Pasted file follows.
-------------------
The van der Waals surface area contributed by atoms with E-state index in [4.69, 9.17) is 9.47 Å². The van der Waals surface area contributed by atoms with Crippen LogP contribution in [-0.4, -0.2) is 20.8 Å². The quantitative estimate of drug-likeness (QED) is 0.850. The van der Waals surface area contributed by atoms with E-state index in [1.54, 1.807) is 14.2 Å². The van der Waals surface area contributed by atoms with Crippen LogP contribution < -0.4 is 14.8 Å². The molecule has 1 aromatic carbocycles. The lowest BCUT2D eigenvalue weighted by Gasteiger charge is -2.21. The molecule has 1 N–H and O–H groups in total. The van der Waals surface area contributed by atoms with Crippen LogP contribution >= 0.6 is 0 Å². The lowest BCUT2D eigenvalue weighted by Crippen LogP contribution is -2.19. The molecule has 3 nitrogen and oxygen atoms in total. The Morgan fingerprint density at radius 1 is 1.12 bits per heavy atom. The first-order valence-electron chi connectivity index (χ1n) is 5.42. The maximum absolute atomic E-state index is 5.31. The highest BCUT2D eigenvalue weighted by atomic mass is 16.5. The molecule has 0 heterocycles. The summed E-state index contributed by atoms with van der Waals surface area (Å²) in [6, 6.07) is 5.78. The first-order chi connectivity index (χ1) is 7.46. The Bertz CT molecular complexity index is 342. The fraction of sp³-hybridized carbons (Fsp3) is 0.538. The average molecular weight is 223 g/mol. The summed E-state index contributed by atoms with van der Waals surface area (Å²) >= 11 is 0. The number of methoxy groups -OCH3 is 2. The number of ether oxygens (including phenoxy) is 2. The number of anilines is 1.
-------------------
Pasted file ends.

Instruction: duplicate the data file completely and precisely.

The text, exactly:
The van der Waals surface area contributed by atoms with E-state index in [4.69, 9.17) is 9.47 Å². The van der Waals surface area contributed by atoms with Crippen LogP contribution in [-0.4, -0.2) is 20.8 Å². The quantitative estimate of drug-likeness (QED) is 0.850. The van der Waals surface area contributed by atoms with E-state index in [1.54, 1.807) is 14.2 Å². The van der Waals surface area contributed by atoms with Crippen LogP contribution < -0.4 is 14.8 Å². The molecule has 1 aromatic carbocycles. The lowest BCUT2D eigenvalue weighted by Gasteiger charge is -2.21. The molecule has 1 N–H and O–H groups in total. The van der Waals surface area contributed by atoms with Crippen LogP contribution >= 0.6 is 0 Å². The lowest BCUT2D eigenvalue weighted by Crippen LogP contribution is -2.19. The molecule has 3 nitrogen and oxygen atoms in total. The Morgan fingerprint density at radius 1 is 1.12 bits per heavy atom. The first-order valence-electron chi connectivity index (χ1n) is 5.42. The maximum absolute atomic E-state index is 5.31. The highest BCUT2D eigenvalue weighted by atomic mass is 16.5. The molecule has 0 heterocycles. The summed E-state index contributed by atoms with van der Waals surface area (Å²) in [6, 6.07) is 5.78. The first-order chi connectivity index (χ1) is 7.46. The Bertz CT molecular complexity index is 342. The fraction of sp³-hybridized carbons (Fsp3) is 0.538. The average molecular weight is 223 g/mol. The summed E-state index contributed by atoms with van der Waals surface area (Å²) >= 11 is 0. The number of methoxy groups -OCH3 is 2. The number of ether oxygens (including phenoxy) is 2. The number of anilines is 1.